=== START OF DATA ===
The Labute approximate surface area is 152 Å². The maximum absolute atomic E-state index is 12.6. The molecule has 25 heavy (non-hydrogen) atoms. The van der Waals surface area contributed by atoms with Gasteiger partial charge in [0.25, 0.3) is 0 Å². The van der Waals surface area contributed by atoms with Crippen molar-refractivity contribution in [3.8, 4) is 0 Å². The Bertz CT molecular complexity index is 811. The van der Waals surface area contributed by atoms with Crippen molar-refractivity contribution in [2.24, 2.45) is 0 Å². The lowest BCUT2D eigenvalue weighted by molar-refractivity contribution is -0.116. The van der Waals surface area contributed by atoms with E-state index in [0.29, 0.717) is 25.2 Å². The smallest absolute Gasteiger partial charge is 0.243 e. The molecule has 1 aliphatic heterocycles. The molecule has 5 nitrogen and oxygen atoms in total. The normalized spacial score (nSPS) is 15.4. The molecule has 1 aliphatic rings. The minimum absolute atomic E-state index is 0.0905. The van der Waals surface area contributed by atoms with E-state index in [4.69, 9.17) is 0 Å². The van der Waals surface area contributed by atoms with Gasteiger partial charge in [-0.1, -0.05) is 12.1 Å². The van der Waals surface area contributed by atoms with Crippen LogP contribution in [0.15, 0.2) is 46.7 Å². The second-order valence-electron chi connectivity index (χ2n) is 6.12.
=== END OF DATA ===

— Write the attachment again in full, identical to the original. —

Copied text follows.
The Labute approximate surface area is 152 Å². The maximum absolute atomic E-state index is 12.6. The molecule has 25 heavy (non-hydrogen) atoms. The van der Waals surface area contributed by atoms with Gasteiger partial charge in [0.25, 0.3) is 0 Å². The van der Waals surface area contributed by atoms with Crippen molar-refractivity contribution in [3.8, 4) is 0 Å². The Bertz CT molecular complexity index is 811. The van der Waals surface area contributed by atoms with Crippen molar-refractivity contribution in [2.24, 2.45) is 0 Å². The lowest BCUT2D eigenvalue weighted by molar-refractivity contribution is -0.116. The van der Waals surface area contributed by atoms with E-state index in [0.29, 0.717) is 25.2 Å². The smallest absolute Gasteiger partial charge is 0.243 e. The molecule has 1 aliphatic heterocycles. The molecule has 5 nitrogen and oxygen atoms in total. The normalized spacial score (nSPS) is 15.4. The molecule has 1 aliphatic rings. The minimum absolute atomic E-state index is 0.0905. The van der Waals surface area contributed by atoms with E-state index in [4.69, 9.17) is 0 Å². The van der Waals surface area contributed by atoms with Gasteiger partial charge in [-0.1, -0.05) is 12.1 Å². The van der Waals surface area contributed by atoms with Crippen LogP contribution in [0.15, 0.2) is 46.7 Å². The second-order valence-electron chi connectivity index (χ2n) is 6.12.